A few weeks ago I had the good fortune of hanging out with these two extremely glamorous 9-year-olds who sit next to each other at school. They skinny-dipped, assured me that boys are stupid and re-applied their red lipstick with a dedication that would impress Dita Von Teese. But there was something poignant for me as I half-listened to their chatter and the casual way they argued, made up, continued playing. It was so effortless and natural the way they interacted with one another, untainted by the heavy pall of South African history which hangs over my own dealings with people of colour – the way I am conscious of everything I say and do, and my tendency to overcompensate because of way I grew up as a child of apartheid.
And I wondered how long it could continue, this neutral space they inhabit with each other. Because surely it is just a matter of time (if she hasn’t already) that the child on the left will begin to notice that most of the children in her class and her teachers and their doctor and the lady on the billboard are light-skinned, while the security guard and the cleaner and the assistant teacher are dark, like her; that the people who drive the luxury cars look like the girl on the right, while the people in buses and taxis look like her mom and dad. And maybe she’ll start to wonder – like my Facebook friend’s adoptive black daughter did – whether people who look like she does can also own nice cars and live in big houses or whether that privilege is reserved for white people. Because that is certainly how it appears.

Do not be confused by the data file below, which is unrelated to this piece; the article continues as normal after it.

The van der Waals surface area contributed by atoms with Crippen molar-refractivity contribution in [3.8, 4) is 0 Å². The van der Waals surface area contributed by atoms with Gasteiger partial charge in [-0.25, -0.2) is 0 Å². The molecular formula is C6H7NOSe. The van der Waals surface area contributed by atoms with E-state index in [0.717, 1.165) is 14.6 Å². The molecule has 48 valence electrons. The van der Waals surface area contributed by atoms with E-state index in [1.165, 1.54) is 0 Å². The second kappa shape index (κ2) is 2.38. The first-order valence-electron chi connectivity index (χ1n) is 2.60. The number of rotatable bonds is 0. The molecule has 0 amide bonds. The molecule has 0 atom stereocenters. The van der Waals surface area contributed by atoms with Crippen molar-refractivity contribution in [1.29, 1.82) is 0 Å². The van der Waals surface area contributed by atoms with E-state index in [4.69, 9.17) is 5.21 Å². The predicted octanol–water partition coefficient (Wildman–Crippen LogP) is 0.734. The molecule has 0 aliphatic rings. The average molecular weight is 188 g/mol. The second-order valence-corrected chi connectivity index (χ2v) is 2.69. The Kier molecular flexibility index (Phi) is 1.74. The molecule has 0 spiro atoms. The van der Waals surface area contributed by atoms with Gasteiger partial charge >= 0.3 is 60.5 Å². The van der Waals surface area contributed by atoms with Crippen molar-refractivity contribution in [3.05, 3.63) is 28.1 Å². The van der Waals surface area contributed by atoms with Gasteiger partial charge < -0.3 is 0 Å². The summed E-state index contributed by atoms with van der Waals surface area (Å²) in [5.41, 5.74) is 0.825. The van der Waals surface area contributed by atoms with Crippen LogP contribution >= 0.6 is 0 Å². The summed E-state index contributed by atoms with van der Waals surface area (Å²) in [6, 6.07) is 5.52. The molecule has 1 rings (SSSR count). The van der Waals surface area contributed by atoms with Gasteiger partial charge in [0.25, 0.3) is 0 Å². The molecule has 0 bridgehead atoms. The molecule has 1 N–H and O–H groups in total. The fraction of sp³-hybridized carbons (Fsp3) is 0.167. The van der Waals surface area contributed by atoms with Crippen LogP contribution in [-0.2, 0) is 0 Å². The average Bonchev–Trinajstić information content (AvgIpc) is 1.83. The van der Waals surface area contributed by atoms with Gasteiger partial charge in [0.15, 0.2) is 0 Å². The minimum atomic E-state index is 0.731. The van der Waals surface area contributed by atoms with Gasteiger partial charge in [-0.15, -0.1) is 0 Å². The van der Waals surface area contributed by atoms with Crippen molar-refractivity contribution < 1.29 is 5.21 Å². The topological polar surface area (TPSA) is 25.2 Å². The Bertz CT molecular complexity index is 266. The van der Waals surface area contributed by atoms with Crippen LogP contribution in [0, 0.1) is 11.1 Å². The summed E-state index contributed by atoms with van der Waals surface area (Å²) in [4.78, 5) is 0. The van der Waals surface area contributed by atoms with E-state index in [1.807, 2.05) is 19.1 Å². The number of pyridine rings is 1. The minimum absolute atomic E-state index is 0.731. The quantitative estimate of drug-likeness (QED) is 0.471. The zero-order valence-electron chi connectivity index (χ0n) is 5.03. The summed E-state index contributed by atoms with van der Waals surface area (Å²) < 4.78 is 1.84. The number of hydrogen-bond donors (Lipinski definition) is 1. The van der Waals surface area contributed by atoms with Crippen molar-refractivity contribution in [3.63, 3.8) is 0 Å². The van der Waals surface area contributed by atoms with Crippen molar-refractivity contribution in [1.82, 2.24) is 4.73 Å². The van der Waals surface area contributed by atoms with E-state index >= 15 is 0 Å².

The little girl on the right comes from a dual-language household, English and Danish. So does the little girl on the left. Her home languages are English and isiXhosa. But you won’t find people commenting on the blonde child’s enunciation; it’s a given that she’ll speak ‘good English’. For the one on the left, however, she will regularly receive compliments on how ‘well’ she speaks – and the implication, of course, is ‘for a black child.’ The one on the left lives by the sea in a more affluent suburb than the one on the right. Yet, she’ll have people quizzing her on where she comes from; what her parents do, and whether it’s her ‘first time on the beach.’ She’ll be patronised, talked about as if she’s not there and have strangers randomly touching her hair. And it’s hard to imagine that the relentlessness of this othering is not already making an impact; making her question her identity, her belonging, her worth in a society which – if we are to be honest – values all things white and disparages all things black.
In our brief conversation she confessed that a (blonde, popular) little girl in her class had deliberately trampled on her hand and thrown her sandwiches on the floor because they were ‘disgusting.’ Maybe this wasn’t a racial thing, but… it probably was. While the child on the right will benefit from the complex tiers of white privilege, her darker friend will be forced to fight many battles and clear many (often invisible) obstacles if she is to succeed in life. And it is inevitable that at times this bright-eyed, smart and lovely little girl creature is going to be made to feel not good enough for the world. And it makes me feel weary and powerless and sad.
When her parents showed up to collect her she gave me a big hug and thanked me politely for inviting her to come and play. And I have to consider the fact that maybe I’m just as bad as the white people I criticise because I can’t help feeling overjoyed that my kids have dark-skinned friends. That they are my proof that I did okay as a parent and managed not to pollute my children with the crazy things I was taught to believe when I was young and impressionable. My wish is that, of the white people consistently saying stupid things to black people, the ones I’ve raised will not be among them. At this point in our crazy history, where so little has changed for so many, that’s probably all I can hope for.